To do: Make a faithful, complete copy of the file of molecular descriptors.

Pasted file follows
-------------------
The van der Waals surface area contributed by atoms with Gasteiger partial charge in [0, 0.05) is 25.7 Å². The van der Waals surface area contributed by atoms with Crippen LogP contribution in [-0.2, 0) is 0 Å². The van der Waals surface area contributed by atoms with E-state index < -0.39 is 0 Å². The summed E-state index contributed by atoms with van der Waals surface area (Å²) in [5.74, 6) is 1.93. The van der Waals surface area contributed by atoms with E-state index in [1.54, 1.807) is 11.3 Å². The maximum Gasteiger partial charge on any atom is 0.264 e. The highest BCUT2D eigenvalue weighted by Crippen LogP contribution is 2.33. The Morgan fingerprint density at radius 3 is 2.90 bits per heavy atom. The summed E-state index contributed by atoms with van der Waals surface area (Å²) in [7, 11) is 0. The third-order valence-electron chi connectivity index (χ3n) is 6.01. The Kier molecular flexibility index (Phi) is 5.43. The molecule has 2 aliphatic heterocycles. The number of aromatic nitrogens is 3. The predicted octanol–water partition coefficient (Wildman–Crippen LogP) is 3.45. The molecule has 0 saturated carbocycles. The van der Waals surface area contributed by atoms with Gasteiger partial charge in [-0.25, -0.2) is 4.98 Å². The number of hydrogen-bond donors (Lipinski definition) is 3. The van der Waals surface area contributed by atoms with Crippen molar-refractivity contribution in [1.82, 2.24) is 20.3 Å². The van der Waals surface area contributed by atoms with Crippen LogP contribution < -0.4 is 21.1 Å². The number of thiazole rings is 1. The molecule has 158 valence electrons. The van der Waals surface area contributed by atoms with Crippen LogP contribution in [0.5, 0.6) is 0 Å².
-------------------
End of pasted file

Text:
The van der Waals surface area contributed by atoms with Gasteiger partial charge in [0, 0.05) is 25.7 Å². The van der Waals surface area contributed by atoms with Crippen LogP contribution in [-0.2, 0) is 0 Å². The van der Waals surface area contributed by atoms with E-state index < -0.39 is 0 Å². The summed E-state index contributed by atoms with van der Waals surface area (Å²) in [5.74, 6) is 1.93. The van der Waals surface area contributed by atoms with E-state index in [1.54, 1.807) is 11.3 Å². The maximum Gasteiger partial charge on any atom is 0.264 e. The highest BCUT2D eigenvalue weighted by Crippen LogP contribution is 2.33. The Morgan fingerprint density at radius 3 is 2.90 bits per heavy atom. The summed E-state index contributed by atoms with van der Waals surface area (Å²) in [7, 11) is 0. The third-order valence-electron chi connectivity index (χ3n) is 6.01. The Kier molecular flexibility index (Phi) is 5.43. The molecule has 2 aliphatic heterocycles. The number of aromatic nitrogens is 3. The predicted octanol–water partition coefficient (Wildman–Crippen LogP) is 3.45. The molecule has 0 saturated carbocycles. The van der Waals surface area contributed by atoms with Gasteiger partial charge in [-0.25, -0.2) is 4.98 Å². The number of hydrogen-bond donors (Lipinski definition) is 3. The van der Waals surface area contributed by atoms with Crippen molar-refractivity contribution in [1.82, 2.24) is 20.3 Å². The van der Waals surface area contributed by atoms with Crippen LogP contribution < -0.4 is 21.1 Å². The number of thiazole rings is 1. The molecule has 158 valence electrons. The van der Waals surface area contributed by atoms with Crippen LogP contribution in [0.5, 0.6) is 0 Å².